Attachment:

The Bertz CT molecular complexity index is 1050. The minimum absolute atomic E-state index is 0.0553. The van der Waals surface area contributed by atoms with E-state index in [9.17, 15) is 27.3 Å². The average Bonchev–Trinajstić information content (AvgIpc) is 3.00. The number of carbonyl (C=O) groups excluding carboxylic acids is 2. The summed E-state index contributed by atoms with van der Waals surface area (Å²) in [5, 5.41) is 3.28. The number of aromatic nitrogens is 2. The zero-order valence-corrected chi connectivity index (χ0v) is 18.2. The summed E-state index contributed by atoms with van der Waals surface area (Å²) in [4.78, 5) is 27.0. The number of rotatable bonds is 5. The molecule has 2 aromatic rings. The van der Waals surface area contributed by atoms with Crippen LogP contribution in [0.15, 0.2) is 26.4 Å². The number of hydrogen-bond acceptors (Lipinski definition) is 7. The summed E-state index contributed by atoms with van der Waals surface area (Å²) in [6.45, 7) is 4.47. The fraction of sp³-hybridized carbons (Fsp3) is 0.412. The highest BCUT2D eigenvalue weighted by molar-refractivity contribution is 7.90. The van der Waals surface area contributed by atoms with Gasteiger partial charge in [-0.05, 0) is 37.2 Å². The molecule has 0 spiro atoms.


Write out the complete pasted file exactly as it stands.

The Bertz CT molecular complexity index is 1050. The minimum absolute atomic E-state index is 0.0553. The van der Waals surface area contributed by atoms with E-state index in [9.17, 15) is 27.3 Å². The average Bonchev–Trinajstić information content (AvgIpc) is 3.00. The number of carbonyl (C=O) groups excluding carboxylic acids is 2. The summed E-state index contributed by atoms with van der Waals surface area (Å²) in [5, 5.41) is 3.28. The number of aromatic nitrogens is 2. The zero-order valence-corrected chi connectivity index (χ0v) is 18.2. The summed E-state index contributed by atoms with van der Waals surface area (Å²) in [4.78, 5) is 27.0. The number of rotatable bonds is 5. The molecule has 2 aromatic rings. The van der Waals surface area contributed by atoms with Crippen LogP contribution in [0.15, 0.2) is 26.4 Å². The number of hydrogen-bond acceptors (Lipinski definition) is 7. The summed E-state index contributed by atoms with van der Waals surface area (Å²) in [6.45, 7) is 4.47. The fraction of sp³-hybridized carbons (Fsp3) is 0.412. The highest BCUT2D eigenvalue weighted by molar-refractivity contribution is 7.90. The van der Waals surface area contributed by atoms with Gasteiger partial charge in [-0.05, 0) is 37.2 Å². The molecule has 0 spiro atoms.